It’s going to be great seeing where this car ends up down the road. Maybe it might find a special buyer… or a buyer who has no idea that this rental car did something quite amazing!
Keep breaking records and documenting amazing things happening to your cars #vinners!
There are a lot of fun superlative adjectives that we can assign to cars – fast, beautiful, powerful, luxurious, futuristic, etc. Those are all wonderful accolades to dole out toward the crop of new cars that magazines test each year. Another word we seen thrown around by media and manufacturers is “rare.” What defines rare?
Ferrari made 39 cars that are considered 250 GTOs. McLaren made 64 F1 Road Cars. Lamborghini made 3 Veneno Coupes. Dodge made just 14 Hemi-Cuda Convertibles. These are certainly rare. But when did they become rare? That answer varies greatly. A GTO was an old technology race car in the 80s. It took more than 7 years for McLaren to sell their last new car. Lamborghini decided how many Venenos they would make based on the customers who had volunteered to pay whatever price for whatever car whenever they fancied producing it. Dodge would have been happy to build more but the option pricing steered customers away.
Cars become rare when notice they are rare. But how does that happen?
In the summer of 2003 I was 17 years old. A friend and I drove up to Lamborghini Carolinas because the local Atlanta Lamborghini dealership where I would work 6 years later would not let me test drive the new Murcielago. Our confidence scheme got me behind the wheel of a brand new Rosso Andromeda Murcielago coupe. It was an amazing experience blasting the car around the backroads of Greensboro, NC with a terrified passenger just praying that if I crashed it that I would be able to buy it. It was etched into my brain. There is something about cars that were cool when you were 16-20 that you never grow out of loving.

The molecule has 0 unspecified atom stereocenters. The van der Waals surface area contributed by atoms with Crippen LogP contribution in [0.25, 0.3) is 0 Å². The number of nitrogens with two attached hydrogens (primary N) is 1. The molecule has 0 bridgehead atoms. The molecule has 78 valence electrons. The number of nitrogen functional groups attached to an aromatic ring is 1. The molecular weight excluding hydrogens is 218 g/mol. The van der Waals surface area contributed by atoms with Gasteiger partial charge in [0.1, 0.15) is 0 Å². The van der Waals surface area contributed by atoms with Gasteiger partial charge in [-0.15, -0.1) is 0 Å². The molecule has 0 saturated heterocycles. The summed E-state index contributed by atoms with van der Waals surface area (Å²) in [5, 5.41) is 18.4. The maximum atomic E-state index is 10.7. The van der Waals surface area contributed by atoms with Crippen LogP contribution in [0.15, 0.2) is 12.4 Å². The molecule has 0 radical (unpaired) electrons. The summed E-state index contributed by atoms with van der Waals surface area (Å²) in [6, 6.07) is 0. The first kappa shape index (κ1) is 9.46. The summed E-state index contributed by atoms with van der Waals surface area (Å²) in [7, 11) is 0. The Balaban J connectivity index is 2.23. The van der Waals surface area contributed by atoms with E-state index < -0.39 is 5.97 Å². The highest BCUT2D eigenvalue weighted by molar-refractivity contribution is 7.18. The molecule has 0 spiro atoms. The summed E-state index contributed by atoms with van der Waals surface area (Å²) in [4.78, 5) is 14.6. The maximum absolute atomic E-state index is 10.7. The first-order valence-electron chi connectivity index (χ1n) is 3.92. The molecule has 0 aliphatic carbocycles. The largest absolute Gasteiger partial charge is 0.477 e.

Back then, all Murcielagos were manual. E-Gear did not emerge as an option until the next model year, 2004. When it came out though, the tides were turning. Ferrari had introduced F1 in 1997 on the 355. It eventually became standard on the F430 in 05. It was an option with over 95% penetration in the 2000s on exotic cars but that number was just thrown around. No one really knew.
My desire to one day own a manual Murci never waned. I tried to buy 4 of them over the years but life circumstances repeatedly kept me from them. In 2014 at Amelia Island, RM sold a manual transmission Ferrari 599 for over $700k. It could be argued that it was the beginning of the end of attainable ownership of post 2000 manual exotics. The auction house reported that it was 1 of 19 manual cars imported into the US. It was a quantity that made the car rare by literally any standard.